Secondly, when a child is not tended to when they cry, they do not learn cause and effect thinking. They learn as an infant that “if I cry, someone will come tend to my needs”. This is a basic skill. When you’re neglected, you don’t develop it. Think about that – really think about the magnitude of this. You don’t have the skills to think, “if I do this, this will happen”. That’s huge! This is why it didn’t occur to my child that climbing onto the roof to watch the bird was a bad idea because it might be dangerous. (One example of many.) This also includes cause and effect thinking when it comes to privileges and consequences. They don’t get if “I do this, I will get this privilege” and they equally do not get “If I do this, I will get this consequence”. I have yet to find a reward system or consequence system that means anything to them. How many of you have told me I’m creative? Enough said.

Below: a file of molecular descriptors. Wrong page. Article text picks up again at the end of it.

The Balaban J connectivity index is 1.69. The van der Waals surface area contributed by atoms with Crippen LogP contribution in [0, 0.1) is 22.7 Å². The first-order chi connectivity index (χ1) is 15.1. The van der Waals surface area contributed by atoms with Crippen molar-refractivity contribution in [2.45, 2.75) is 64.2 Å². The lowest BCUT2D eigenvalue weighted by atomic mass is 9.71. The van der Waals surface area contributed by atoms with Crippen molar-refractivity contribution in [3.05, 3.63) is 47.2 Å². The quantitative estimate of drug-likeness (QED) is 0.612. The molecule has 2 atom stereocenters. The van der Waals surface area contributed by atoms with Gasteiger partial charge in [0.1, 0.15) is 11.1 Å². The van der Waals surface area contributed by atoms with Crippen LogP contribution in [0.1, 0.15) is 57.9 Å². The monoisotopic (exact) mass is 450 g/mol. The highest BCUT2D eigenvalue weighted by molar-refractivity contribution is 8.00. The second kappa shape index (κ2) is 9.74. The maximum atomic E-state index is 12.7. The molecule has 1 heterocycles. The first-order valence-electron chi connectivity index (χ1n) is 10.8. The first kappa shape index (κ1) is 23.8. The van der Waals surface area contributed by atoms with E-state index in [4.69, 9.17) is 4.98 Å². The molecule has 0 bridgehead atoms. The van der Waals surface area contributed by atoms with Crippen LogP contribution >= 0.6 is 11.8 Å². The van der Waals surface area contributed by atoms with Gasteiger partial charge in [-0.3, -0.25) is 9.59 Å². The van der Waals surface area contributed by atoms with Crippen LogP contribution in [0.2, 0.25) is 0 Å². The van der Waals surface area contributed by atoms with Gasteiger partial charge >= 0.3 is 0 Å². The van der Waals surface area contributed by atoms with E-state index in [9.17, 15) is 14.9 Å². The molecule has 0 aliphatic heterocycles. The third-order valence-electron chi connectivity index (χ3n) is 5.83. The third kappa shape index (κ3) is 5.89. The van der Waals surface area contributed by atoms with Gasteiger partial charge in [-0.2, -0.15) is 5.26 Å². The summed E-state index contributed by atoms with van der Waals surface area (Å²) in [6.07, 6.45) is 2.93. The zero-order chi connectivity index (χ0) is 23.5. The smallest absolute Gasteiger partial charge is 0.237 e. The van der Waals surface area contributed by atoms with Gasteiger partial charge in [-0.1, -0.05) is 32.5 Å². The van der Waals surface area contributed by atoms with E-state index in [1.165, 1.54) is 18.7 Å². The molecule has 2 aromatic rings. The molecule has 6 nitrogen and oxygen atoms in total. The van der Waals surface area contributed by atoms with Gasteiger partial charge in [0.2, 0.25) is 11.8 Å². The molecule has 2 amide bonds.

In addition, when you don’t learn that someone will tend to your needs, you don’t seek anyone out when you’re older and you do have a need. One of my children, several years ago, got a string loose on his teddy bear and twisted it around his finger while the string was still attached to the teddy bear. He twisted it so tight, it cut off the circulation in the tip of his finger. I was making dinner at the time and heard him crying. It was his normal “I’m upset with my brothers because they did something to me” but nothing out of the ordinary. I did not immediately run to see what was going on since I was cooking. The crying lasted too long and I went upstairs to see what was going on. He was sitting on his bed staring at his finger and crying. Never sought ANYONE out. Just sat on his bed crying and staring at his finger. His finger was BRIGHT purple. I yelled to Niki to bring me a pair of scissors as fast as possible as I tried to get the string off his finger. I snipped off the string and rubbed his finger to get circulation back into it. After which, I literally practiced with him calling to me for help. I had him stand at the top of the stairs and yell, “Mom, I need you!” We practiced it over and over again. I told him to call me whenever he needed me. Did he call me next time he was hurt? Nope. Did he call me the time after when he was hurt? Nope. Has he ever come to me since then when he was hurt? Nope. Have I practiced coming to me and calling for me over and over and over again. Absolutely.